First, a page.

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How would you feel if a new company set up shop in your town and immediately proceeded to start breaking the city’s laws? And when threatened with enforcement of such laws declared that your laws were outdated and needed to be changed? Now imagine a company whose very business plan involved deliberately breaking such laws in city after city.
The frightening thing is that such companies exist and a couple of them are trying to barge their way into Madison’s markets. Their names are Lyft and Uber and they intend to enter in Madison’s taxicab market–but on their own terms, rather than the terms established by officials elected by the citizens of Madison.
Their first tactic was to deny that they were, in fact, taxicab businesses at all, but something different. They used techspeak such as “peer-to-peer,” “next generation” and “community-building.” Yet they also posted ads looking to hire drivers. Doesn’t sound very “peer-to-peer” to me.
Upon failing to convince people locally that they were anything but a taxi service, they turned around and claimed that the city’s regulations were hopelessly 20th century and needed to be updated or eliminated.
The question is why they deserve such special consideration. Is Uber finally providing the jetpacks we were promised would arrive in the 21st century? Does Lyft’s name indicate that their drivers are piloting hovercraft able to leap over a traffic jam in a single bound? No, it turns out that what makes them different is that they have a phone app.
A phone app? That is sooooo 2009. Furthermore, Madison-based Green Cab beat them to the punch by providing mobile-based services before Lyft and Uber came knocking. Union Cab sends text messages to passengers three minutes prior to arrival and, like Green Cab, offers online ordering and fare estimation. Unfortunately, that didn’t stop a couple of Madison newspaper pundits from taking the San Fransisco-based companies hook, line, and sinker and declaring that a “trendy” Madison deserved a “trendy” service like these San Francisco companies. Funny–I didn’t think that the former Madison mayor and the Wisconsin State Journal columnist were fashionistas.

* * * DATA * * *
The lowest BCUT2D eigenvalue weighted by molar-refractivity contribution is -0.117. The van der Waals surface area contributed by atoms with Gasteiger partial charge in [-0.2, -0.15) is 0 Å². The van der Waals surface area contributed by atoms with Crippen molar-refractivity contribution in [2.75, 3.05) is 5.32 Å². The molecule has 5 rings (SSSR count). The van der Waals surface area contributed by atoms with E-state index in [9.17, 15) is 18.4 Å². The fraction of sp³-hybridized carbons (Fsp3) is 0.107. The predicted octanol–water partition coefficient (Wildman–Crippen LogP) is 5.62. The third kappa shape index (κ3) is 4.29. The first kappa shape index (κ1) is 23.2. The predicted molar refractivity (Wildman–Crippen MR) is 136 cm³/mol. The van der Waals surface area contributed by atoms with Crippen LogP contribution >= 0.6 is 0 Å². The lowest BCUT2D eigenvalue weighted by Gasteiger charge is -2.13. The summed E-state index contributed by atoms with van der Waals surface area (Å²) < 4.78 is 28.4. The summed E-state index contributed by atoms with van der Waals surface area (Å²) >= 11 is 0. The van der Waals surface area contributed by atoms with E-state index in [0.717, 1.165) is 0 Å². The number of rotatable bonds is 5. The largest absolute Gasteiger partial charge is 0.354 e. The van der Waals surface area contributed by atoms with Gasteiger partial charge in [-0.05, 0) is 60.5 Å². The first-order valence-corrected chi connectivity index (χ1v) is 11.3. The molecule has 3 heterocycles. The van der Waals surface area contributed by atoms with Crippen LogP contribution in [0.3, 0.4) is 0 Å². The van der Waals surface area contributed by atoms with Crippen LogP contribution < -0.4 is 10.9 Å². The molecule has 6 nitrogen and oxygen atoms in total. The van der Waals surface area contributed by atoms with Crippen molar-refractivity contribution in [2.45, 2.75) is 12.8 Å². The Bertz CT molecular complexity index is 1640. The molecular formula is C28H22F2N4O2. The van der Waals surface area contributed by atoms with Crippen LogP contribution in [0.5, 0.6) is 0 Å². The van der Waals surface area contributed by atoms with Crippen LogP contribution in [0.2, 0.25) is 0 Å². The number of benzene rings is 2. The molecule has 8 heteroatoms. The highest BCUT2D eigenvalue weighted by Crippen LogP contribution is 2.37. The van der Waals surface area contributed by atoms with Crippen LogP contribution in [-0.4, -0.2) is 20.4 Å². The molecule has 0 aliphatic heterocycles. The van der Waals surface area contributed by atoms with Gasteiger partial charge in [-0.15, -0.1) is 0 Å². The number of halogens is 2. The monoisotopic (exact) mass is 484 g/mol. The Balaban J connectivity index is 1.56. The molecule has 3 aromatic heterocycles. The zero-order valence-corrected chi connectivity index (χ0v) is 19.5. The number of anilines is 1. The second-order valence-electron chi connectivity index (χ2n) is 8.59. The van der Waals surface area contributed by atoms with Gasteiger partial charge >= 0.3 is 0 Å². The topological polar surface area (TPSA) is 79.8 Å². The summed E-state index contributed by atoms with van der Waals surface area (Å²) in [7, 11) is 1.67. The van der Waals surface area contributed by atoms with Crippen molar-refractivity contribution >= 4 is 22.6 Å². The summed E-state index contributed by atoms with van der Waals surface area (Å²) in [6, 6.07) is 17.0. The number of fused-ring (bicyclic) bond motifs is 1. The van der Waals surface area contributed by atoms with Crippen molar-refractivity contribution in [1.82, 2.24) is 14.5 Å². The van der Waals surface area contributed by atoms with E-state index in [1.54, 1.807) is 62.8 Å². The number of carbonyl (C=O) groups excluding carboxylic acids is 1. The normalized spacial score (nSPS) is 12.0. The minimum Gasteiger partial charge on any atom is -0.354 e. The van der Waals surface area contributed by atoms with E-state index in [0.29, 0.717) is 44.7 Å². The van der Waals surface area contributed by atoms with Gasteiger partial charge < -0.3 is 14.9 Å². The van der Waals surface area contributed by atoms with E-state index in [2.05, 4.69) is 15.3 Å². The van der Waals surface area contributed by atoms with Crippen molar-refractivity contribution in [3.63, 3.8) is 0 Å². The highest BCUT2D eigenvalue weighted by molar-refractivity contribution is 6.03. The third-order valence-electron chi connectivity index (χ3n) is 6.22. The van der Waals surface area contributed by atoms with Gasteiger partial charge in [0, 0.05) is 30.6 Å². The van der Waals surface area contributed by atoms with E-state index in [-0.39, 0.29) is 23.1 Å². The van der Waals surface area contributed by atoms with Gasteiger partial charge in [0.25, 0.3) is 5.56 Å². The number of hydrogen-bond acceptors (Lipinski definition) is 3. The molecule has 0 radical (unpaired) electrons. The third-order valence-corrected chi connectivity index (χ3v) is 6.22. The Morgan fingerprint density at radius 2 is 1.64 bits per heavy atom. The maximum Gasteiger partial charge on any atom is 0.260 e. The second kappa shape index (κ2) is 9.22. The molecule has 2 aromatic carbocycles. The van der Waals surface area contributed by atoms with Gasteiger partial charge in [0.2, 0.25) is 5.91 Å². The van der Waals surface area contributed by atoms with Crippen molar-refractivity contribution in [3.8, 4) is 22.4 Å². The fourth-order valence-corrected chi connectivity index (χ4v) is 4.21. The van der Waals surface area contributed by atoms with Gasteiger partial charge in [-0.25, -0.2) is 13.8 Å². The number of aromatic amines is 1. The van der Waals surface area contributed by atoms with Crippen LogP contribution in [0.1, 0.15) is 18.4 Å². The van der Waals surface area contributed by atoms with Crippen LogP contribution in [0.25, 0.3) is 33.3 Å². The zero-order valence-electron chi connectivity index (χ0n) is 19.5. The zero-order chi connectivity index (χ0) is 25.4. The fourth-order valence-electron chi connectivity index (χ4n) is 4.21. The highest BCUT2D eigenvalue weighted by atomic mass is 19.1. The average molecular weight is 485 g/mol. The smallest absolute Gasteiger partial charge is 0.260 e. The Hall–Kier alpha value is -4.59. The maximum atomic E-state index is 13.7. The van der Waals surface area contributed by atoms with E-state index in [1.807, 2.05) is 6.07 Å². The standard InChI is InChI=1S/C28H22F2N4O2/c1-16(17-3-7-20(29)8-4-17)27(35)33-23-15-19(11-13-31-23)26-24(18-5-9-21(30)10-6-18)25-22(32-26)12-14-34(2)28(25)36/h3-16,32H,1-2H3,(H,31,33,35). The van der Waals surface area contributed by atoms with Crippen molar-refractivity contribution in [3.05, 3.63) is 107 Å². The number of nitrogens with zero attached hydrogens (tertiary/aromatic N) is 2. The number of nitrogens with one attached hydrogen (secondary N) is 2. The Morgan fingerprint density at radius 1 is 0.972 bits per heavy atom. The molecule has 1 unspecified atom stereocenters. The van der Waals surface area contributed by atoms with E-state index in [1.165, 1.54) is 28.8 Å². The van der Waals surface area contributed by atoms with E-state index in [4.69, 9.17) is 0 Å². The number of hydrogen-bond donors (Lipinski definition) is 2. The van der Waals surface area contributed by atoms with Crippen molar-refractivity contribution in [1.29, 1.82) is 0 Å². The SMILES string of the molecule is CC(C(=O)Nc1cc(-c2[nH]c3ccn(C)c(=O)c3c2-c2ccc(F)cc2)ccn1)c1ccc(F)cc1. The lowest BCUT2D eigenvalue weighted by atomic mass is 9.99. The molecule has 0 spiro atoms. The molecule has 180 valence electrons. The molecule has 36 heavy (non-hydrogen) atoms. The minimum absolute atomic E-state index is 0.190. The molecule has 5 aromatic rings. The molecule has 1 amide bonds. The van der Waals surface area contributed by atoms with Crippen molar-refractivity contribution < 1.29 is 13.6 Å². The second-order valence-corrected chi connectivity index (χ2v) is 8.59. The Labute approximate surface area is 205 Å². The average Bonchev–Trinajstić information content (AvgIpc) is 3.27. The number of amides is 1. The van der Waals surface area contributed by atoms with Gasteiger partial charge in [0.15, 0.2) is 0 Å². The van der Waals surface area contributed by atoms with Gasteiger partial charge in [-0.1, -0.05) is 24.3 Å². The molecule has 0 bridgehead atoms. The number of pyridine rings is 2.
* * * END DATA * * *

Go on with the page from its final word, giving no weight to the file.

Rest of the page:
One person unswayed by the hype was Madison’s current mayor Paul Soglin. He eloquently defended the city’s current regulations
in his blog. He and other city officials insisted that they would enforce Madison’s laws regarding taxicab registration. Lyft and Uber insisted that they would continue to operate, Madison’s laws be damned.
Finally, the city of Madison made good on its word by conducting a sting operation
. Undercover cops used the apps to order one ride each from Lyft and Uber. At the end of each ride, the drivers each charged the undercover cops somewhere in the neighborhood of $20 for the ride (oddly enough, it was as much or more than other taxi services in Madison). The cops in turn handed the drivers citations for over $1,000 each for operating cabs without licenses. Lyft immediately pledged to compensate the affected employees for the fines
. I guess fines for breaking the law are considered a business expense.
You would think that this way of of doing business would make government officials wary of giving these companies any special consideration. Certainly Mayor Soglin has made it clear that Lyft and Uber need to get in line like the other cab companies have done and go through the appropriate permitting process. In some ways, I think even that is generous–if a company enters a city with the intention of breaking its laws, it would seem to me that city officials should give the companies a one-way bus ticket back to where the sun doesn’t shine. (Or San Francisco.)